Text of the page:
What do you do with hostas in the winter?

Answered by Ricardo McCardle

During the winter, it is important to take proper care of your hostas to ensure they survive the cold temperatures and come back strong in the spring. Here are the steps I take to care for my hostas during the winter:

1. Water deeply once a month in the fall: Before the ground freezes, it’s a good idea to give your hostas a deep watering. This will help them store up moisture and nutrients for the winter months ahead. I usually water them deeply in late October or early November.

2. After the first hard freeze, cut off dead leaves: Once the temperatures have dropped and the first hard freeze has occurred, you can trim off any dead or yellowing leaves from your hostas. This helps to keep them looking tidy and also prevents any potential diseases from spreading.

3. Cover the remaining plant with mulch: To protect the hostas from frost and extreme cold, I like to cover the remaining plant with a layer of mulch. This acts as insulation and helps to regulate the temperature around the plant. I use a thick layer of organic mulch, such as shredded leaves or straw, and spread it around the base of the plant, covering the crown and part of the leaves.

4. Do not water during the winter: It’s important to avoid watering your hostas during the winter months. The cold temperatures and frozen ground make it difficult for the plant to absorb water, and excess moisture can lead to rot and damage. Instead, rely on the moisture stored in the plant’s roots and the insulation provided by the mulch.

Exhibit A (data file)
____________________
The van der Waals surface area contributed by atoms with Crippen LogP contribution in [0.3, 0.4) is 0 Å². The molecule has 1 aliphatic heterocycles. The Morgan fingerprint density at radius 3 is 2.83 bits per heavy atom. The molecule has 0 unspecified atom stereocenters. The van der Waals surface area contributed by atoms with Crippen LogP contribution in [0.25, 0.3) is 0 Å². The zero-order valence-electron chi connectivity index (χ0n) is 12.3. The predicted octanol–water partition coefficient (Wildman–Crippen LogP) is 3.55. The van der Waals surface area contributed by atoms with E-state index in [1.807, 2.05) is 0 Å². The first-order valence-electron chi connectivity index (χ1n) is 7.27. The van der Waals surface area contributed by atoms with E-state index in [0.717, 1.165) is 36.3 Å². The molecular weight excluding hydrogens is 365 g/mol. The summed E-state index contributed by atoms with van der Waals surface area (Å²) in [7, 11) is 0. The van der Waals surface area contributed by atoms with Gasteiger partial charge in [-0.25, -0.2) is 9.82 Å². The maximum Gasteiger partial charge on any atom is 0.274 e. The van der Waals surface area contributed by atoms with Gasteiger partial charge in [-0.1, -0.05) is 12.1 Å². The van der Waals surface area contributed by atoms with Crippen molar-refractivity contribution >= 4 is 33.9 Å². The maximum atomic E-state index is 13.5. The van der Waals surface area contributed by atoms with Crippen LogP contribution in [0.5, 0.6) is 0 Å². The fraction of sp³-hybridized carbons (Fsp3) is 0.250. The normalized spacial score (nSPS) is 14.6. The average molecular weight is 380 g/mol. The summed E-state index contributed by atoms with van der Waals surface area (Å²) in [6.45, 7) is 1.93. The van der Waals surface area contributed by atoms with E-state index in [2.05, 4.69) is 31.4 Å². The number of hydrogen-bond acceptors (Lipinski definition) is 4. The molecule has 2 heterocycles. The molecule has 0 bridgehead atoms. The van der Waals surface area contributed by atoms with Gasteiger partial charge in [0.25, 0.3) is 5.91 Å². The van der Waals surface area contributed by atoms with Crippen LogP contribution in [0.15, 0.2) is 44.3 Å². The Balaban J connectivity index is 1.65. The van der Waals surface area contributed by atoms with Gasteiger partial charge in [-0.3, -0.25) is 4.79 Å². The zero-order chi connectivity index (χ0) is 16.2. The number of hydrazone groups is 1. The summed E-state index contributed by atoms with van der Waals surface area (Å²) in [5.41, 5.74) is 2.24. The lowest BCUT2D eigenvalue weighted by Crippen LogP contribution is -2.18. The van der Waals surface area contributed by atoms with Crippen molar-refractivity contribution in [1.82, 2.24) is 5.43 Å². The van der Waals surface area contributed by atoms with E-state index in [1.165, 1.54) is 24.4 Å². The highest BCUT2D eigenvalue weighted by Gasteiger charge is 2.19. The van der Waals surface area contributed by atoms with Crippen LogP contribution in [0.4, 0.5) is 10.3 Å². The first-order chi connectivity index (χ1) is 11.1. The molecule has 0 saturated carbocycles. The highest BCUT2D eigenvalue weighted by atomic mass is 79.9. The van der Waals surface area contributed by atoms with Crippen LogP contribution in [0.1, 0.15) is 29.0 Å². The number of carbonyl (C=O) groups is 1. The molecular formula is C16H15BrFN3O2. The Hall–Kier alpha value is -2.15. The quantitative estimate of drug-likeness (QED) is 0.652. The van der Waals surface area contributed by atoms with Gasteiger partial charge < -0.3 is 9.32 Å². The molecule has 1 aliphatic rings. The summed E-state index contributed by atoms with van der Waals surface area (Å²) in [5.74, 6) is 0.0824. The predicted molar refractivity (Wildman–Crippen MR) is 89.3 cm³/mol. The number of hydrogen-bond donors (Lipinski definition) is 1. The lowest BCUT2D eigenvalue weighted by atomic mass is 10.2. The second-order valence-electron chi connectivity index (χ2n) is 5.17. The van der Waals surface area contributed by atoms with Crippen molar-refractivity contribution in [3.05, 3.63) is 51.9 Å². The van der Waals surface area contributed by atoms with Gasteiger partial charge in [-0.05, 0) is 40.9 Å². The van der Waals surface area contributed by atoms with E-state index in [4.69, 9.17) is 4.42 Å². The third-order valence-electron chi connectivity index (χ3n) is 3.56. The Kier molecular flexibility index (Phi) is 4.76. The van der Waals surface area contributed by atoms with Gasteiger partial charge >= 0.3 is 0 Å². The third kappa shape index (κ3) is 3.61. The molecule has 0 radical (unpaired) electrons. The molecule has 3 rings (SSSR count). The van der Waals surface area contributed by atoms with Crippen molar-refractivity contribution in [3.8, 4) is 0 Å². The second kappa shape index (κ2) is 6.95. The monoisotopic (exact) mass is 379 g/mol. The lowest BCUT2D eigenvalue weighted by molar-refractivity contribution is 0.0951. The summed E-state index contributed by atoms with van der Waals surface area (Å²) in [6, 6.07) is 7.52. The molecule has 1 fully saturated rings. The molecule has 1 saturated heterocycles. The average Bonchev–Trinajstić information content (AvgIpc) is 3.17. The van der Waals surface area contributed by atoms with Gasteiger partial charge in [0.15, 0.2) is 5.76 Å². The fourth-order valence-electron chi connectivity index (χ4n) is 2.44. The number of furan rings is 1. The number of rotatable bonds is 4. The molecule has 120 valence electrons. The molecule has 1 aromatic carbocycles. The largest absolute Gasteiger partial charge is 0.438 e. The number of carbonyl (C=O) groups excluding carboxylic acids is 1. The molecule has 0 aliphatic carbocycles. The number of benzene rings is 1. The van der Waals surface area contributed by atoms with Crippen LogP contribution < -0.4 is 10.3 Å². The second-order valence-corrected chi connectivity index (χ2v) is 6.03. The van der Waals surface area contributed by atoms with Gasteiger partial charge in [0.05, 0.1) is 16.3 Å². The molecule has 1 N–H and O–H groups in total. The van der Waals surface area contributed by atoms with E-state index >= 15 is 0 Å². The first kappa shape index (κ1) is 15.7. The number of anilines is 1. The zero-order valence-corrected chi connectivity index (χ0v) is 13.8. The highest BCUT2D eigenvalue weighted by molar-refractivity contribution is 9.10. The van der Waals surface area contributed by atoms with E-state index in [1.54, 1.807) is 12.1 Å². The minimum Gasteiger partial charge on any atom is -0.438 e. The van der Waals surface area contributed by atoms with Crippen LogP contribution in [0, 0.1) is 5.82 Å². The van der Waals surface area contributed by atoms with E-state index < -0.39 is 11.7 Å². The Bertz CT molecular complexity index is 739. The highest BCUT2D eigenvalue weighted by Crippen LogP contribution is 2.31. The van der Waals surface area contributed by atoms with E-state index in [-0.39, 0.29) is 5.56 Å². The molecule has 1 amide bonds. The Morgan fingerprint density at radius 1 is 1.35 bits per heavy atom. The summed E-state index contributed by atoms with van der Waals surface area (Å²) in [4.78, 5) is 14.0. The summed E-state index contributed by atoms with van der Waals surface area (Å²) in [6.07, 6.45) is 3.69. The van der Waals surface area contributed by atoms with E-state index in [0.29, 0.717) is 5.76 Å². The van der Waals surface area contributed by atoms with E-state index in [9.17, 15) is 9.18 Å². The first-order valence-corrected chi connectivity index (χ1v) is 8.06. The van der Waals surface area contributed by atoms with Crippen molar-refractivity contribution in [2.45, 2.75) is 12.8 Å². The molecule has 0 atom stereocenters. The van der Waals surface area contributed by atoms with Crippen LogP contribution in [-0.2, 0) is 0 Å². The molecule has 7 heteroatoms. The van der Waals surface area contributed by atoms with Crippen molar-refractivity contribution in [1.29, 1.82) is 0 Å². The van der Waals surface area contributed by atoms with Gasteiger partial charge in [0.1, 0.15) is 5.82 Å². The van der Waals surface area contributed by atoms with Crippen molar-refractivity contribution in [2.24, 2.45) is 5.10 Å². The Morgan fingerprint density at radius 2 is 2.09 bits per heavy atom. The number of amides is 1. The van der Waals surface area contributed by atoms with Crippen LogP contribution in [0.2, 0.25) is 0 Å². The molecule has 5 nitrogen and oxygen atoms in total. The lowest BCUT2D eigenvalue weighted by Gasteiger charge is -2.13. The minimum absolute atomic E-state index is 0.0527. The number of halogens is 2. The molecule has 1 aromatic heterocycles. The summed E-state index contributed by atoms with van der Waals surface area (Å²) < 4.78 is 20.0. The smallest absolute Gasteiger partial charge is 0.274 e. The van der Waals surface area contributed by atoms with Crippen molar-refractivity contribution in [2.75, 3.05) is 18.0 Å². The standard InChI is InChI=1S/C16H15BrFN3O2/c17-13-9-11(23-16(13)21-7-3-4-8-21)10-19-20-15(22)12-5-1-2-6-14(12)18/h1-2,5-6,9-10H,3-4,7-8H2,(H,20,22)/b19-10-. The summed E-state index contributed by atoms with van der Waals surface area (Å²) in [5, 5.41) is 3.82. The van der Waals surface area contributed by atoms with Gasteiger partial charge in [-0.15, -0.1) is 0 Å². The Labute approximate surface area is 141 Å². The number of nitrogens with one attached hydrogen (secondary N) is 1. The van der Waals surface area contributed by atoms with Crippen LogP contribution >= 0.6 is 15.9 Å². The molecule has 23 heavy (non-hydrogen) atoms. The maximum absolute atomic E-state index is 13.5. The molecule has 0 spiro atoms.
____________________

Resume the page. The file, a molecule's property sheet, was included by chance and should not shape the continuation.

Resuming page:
5. Remove mulch during the spring months: As the weather starts to warm up and the danger of frost has passed, it’s time to remove the mulch from your hostas. This allows the plant to receive adequate sunlight and air circulation, promoting healthy growth. I usually wait until late March or early April to remove the mulch.

6. Potted plants need a cold dormant area: If you have hostas in pots, they will require a slightly different approach. Potted hostas need a cold dormant period, similar to those planted in the ground. I usually move my potted hostas to a cool, dark area such as a garage or shed for the winter. This protects them from extreme temperatures and helps them go dormant.

By following these steps, you can ensure that your hostas survive the winter and continue to thrive in the spring. Remember to monitor them regularly and make any necessary adjustments based on your specific climate and growing conditions. Happy gardening!